While very few baubles blinked or buzzed under the tree when Dr. Seuss introduced the world to the noise-hating Grinch in 1957, Seuss’s vision of a loud, cacophonous and automated future of the toy industry was rather prophetic.
In the 1950s and 60s, toys and games were still very low-tech and relied on human exertion to be enjoyed, like the Hula Hoop, Play-Doh, the passive Barbie doll and games like Yahtzee.
Even the youngest of Baby Boomers will remember games like Rock’em Sock’em Robots, Snakes in the Grass and Kerplunk! that never needed the words “batteries not included” printed on their packaging. These low-tech Christmas toys are bound to make you miss the days when the height of entertainment involved attaching plastic balls to string, not shelling out $400 on a mini iPad for your toddler.
Low-Tech Christmas Toys: Clackers
During the late 1960s and early 1970s, you weren’t cool unless you owned a pair of Clackers. In what must have been one of the most simply designed and low production cost toys ever made, Clackers were just two acrylic balls suspended by a single piece of string attached to a small a clip or ring equidistant from each of the spheres.
By holding the clip with your fingers and moving your hand up and down slowly and then progressively faster the balls would separate and then come together to make a clacking noise. The more adept players could make the balls come together both above and below their hand with enough velocity. Also called Ker-Bangers, the toys eventually disappeared from the market amid reports that some of the spheres were shattering and injuring children. But they were fun while they lasted.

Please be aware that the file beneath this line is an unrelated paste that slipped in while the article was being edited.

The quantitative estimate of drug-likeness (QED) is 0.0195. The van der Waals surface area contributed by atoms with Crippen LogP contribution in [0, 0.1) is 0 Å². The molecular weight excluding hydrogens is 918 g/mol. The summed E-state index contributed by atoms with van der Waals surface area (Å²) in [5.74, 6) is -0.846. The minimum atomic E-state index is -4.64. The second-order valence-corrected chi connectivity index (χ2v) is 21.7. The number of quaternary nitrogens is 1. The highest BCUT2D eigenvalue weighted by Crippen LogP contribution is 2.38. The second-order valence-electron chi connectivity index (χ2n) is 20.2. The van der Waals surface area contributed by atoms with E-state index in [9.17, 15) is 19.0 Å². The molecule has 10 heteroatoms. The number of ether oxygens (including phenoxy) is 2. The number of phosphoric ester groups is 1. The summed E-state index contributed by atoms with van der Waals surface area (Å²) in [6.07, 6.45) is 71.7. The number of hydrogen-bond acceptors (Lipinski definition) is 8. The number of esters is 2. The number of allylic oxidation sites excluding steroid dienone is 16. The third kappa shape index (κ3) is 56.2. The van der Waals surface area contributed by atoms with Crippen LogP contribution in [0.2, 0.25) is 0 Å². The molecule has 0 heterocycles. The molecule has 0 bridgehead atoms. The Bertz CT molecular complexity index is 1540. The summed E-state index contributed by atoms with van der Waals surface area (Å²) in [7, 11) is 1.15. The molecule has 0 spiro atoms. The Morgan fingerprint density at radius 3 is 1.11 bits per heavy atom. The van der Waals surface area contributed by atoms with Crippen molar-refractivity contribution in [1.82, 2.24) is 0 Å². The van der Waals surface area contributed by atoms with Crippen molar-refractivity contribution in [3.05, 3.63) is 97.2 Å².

The concept of swinging something heavy around your food and jumping over it may date back to the 1930s as a children’s pastime, but it wasn’t until the late ’60s that a company manufactured a plastic toy called the Footsie. During recess on a school playground, you would see very little else than children hopping around on one foot and jumping with the other while a red plastic bell revolved around their foot.
Think of it as a Hula Hoop for the ankle. The Footsie toy featured a red bell-shaped object (with a jingle bell inside) attached to two feet of plastic cord to a large yellow ring that the child put his or her foot through. While the bell swung around, the child jumped over it with their other foot almost like a solo game of jump rope. The fad lasted long enough to become a group activity with tricks and competitions for keeping the Footsie going the longest.
Wacky Packages were certainly coveted stocking stuffers. Sold like baseball cards accompanied by a bland stick of bubble gum with the consistency of cardboard, Wacky Packages were a craze for kids when they were produced first as baseball-style cards by the Topps Company in 1967 and then again in the mid-1970s as stickers. They parodied popular American products and featured goofy caricatures drawn by well-known cartoonists.
Wacky took on popular brands and packaging as its victims, with Crest toothpaste becoming “Crust” and Listerine mouthwash becoming “Blisterine.” The novelties became so popular, even outselling Topps baseball cards at one point according to some reports, that spin-off merchandise included posters, T-shirts, erasers and comic books.